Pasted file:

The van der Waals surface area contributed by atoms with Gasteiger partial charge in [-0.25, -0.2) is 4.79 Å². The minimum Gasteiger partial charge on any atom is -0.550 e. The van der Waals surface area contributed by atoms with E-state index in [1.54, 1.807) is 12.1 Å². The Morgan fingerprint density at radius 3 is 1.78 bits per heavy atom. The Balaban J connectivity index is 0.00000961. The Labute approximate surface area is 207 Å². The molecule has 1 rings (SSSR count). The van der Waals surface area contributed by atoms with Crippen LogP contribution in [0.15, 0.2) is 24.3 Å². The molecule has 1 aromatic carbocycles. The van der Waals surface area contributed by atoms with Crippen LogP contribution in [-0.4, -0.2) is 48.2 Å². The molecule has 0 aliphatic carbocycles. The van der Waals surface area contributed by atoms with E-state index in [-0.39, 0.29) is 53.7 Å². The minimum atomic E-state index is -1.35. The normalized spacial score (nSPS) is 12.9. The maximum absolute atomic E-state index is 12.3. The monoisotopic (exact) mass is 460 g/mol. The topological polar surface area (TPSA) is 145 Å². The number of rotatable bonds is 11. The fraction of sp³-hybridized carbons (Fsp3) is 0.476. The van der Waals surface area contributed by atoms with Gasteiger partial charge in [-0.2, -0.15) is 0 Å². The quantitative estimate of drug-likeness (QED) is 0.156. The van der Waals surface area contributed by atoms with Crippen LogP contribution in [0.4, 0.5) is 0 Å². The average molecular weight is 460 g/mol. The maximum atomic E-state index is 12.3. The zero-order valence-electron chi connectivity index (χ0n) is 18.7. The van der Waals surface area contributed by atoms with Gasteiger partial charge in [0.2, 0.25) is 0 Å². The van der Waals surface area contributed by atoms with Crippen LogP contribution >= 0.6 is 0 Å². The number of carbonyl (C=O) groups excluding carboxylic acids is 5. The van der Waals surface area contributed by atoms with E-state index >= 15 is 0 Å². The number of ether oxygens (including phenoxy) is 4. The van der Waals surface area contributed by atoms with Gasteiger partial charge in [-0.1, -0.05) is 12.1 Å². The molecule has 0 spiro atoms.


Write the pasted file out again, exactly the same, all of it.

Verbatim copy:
The van der Waals surface area contributed by atoms with Gasteiger partial charge in [-0.25, -0.2) is 4.79 Å². The minimum Gasteiger partial charge on any atom is -0.550 e. The van der Waals surface area contributed by atoms with E-state index in [1.54, 1.807) is 12.1 Å². The Morgan fingerprint density at radius 3 is 1.78 bits per heavy atom. The Balaban J connectivity index is 0.00000961. The Labute approximate surface area is 207 Å². The molecule has 1 rings (SSSR count). The van der Waals surface area contributed by atoms with Crippen LogP contribution in [0.15, 0.2) is 24.3 Å². The molecule has 1 aromatic carbocycles. The van der Waals surface area contributed by atoms with Crippen LogP contribution in [-0.4, -0.2) is 48.2 Å². The molecule has 0 aliphatic carbocycles. The van der Waals surface area contributed by atoms with E-state index in [-0.39, 0.29) is 53.7 Å². The minimum atomic E-state index is -1.35. The normalized spacial score (nSPS) is 12.9. The maximum absolute atomic E-state index is 12.3. The monoisotopic (exact) mass is 460 g/mol. The topological polar surface area (TPSA) is 145 Å². The number of rotatable bonds is 11. The fraction of sp³-hybridized carbons (Fsp3) is 0.476. The van der Waals surface area contributed by atoms with Gasteiger partial charge in [-0.2, -0.15) is 0 Å². The quantitative estimate of drug-likeness (QED) is 0.156. The van der Waals surface area contributed by atoms with Crippen LogP contribution in [0.4, 0.5) is 0 Å². The average molecular weight is 460 g/mol. The maximum atomic E-state index is 12.3. The zero-order valence-electron chi connectivity index (χ0n) is 18.7. The van der Waals surface area contributed by atoms with Gasteiger partial charge in [0.2, 0.25) is 0 Å². The van der Waals surface area contributed by atoms with Crippen LogP contribution >= 0.6 is 0 Å². The number of carbonyl (C=O) groups excluding carboxylic acids is 5. The van der Waals surface area contributed by atoms with E-state index >= 15 is 0 Å². The number of ether oxygens (including phenoxy) is 4. The van der Waals surface area contributed by atoms with Gasteiger partial charge in [-0.1, -0.05) is 12.1 Å². The molecule has 0 spiro atoms.